Yates says she warned White House that Flynn could be 'blackmailed'

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Congress delved back into Russian interference in the 2016 US elections, with a former top Justice Department official detailing warnings to the White House that a top aide to President Trump was vulnerable to Russian blackmail, as Senators were told by a former top intelligence official that that European allies had given information to the USA on possible contacts between the Trump Campaign and the Russian government. "The vice president was knowingly making false statements to the American public, and Gen. Flynn was compromised by the Russians".

But she said she didn't know if the White House took any additional steps to restrict Flynn's access to sensitive or classified information.

"The first thing we did was to explain to Mr. McGahn and say the underlying conduct that Gen. Flynn had engaged in was problematic in and of itself, " she said.

The pair spoke several times over the next two days, with McGahn asking Yates how Flynn had fared during an interview with the Federal Bureau of Investigation earlier that week - she did not answer - and why it was the business of the Justice Department if White House officials had misled each other.

The Russians "likely had proof of this information and that created a compromise situation - a situation where the national security adviser could be blackmailed by the Russians, " Yates said.

Asked at the Senate hearing if she had been an anonymous source for reporters on Trump or his associates' connections to Russia, Yates said "absolutely not".

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Yates' appearance itself had been fraught with drama ever since House intelligence chairman Devin Nunes' delayed her House hearing at the last minute, as part of a chaotic three-week stretch that saw the House Russia investigation nearly fall apart and Nunes become the subject of a House ethics probe. "Compromise was certainly the number one concern". Trump asked a similar question earlier on Twitter.

He asked if "taking action" against Flynn would interfere with the FBI's ongoing investigation. In the past, lawmakers who reviewed documents said they had seen no evidence he had reported the fees. That failure falls squarely on Trump's White House, which should have had that completed before pushing Flynn into position.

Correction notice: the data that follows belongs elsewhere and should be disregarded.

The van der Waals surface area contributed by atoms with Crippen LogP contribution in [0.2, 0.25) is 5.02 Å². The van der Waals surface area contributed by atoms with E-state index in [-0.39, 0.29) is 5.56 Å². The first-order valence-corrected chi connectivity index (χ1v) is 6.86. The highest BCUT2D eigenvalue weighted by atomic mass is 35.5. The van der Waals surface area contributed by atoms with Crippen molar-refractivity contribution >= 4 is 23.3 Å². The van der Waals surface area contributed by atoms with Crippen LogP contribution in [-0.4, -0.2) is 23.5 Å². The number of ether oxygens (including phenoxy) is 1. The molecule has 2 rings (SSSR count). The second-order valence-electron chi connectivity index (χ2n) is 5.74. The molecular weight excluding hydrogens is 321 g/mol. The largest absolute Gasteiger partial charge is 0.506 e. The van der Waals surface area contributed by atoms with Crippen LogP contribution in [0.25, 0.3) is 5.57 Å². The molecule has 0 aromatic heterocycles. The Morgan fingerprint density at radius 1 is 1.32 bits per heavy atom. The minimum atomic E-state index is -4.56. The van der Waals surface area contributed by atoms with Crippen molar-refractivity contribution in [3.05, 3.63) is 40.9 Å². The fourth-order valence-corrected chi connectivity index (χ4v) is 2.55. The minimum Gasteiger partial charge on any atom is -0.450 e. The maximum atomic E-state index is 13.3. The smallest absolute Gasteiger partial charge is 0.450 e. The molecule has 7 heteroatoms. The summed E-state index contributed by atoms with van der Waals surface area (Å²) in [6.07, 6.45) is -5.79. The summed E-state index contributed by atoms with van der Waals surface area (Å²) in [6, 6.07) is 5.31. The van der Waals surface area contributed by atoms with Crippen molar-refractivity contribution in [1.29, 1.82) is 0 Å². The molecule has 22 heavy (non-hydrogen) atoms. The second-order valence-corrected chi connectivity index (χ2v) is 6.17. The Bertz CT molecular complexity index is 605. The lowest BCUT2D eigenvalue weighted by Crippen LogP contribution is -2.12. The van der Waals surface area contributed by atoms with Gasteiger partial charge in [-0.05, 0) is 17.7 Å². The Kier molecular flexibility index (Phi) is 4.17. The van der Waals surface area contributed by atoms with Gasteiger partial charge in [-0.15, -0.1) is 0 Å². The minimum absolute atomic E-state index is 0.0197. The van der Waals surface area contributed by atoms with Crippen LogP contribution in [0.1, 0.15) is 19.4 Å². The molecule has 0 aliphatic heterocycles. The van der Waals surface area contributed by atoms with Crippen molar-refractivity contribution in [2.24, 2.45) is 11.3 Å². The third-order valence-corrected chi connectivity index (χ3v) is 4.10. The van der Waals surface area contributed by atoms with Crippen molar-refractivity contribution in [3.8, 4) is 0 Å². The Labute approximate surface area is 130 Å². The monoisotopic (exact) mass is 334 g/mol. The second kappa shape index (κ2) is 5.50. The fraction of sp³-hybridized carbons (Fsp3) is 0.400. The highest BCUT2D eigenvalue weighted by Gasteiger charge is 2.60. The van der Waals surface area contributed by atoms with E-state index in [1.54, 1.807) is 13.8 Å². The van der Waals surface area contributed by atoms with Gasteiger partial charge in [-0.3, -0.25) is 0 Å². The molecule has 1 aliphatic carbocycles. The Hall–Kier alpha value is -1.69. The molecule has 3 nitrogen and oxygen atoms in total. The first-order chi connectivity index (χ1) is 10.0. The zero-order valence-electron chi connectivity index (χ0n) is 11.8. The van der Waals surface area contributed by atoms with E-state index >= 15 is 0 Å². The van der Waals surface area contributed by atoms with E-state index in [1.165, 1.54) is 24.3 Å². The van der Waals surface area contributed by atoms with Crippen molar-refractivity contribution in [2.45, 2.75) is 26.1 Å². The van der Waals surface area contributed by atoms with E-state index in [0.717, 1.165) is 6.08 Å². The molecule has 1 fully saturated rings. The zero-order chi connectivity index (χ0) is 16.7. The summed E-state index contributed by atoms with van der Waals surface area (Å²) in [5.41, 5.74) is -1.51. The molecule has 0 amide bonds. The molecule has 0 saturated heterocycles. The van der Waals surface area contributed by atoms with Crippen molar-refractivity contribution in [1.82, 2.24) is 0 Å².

The Obama-Trump discussion was first reported Monday by NBC-TV.

Also scheduled to testify is former National Intelligence Director James Clapper, who attracted attention for a March television interview in which he said that he had seen no evidence of collusion between the Trump campaign and Russian Federation at the time he left government in January. She had been scheduled to appear in March before the House intelligence committee, but that hearing was canceled. The ranking Democrat on the committee, Adam Schiff (D-Calif.) accused Nunes at the time of attempting to "choke off public info".

Trump moved to distance himself from his former adviser's troubles Monday, tweeting that it was the Obama administration that gave Flynn "the highest security clearance" when he worked at the Pentagon.

But the larger issue, she added, was concern among senior Justice Department officials that the Russians could try to use the information to manipulate Flynn.

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Yates's public testimony once again raises the question of why Trump waited so long to fire Flynn.

Mr Flynn was dismissed as defence intelligence chief by the Obama administration before he became became a Trump supporter.

The hearing on Monday was the first time Yates has spoken publicly about her role in the Flynn saga. Specifically, the group has requested emails sent and received during the Trump administration.

The Associated Press meanwhile reported last week that one sign taken as a warning by Obama administration officials about Flynn's contacts with Kislyak was a request by a member of Trump's own transition team made to national security officials in the Obama White House for the classified Central Intelligence Agency profile of Kislyak.

Yates' firing quickly catapulted the former deputy attorney general into a viral hero as an "icon of the resistance" to the Trump administration.

In a second tweet, Trump said Yates should be asked under oath "if she knows how classified information got into the newspapers" soon after she raised concerns about Flynn.

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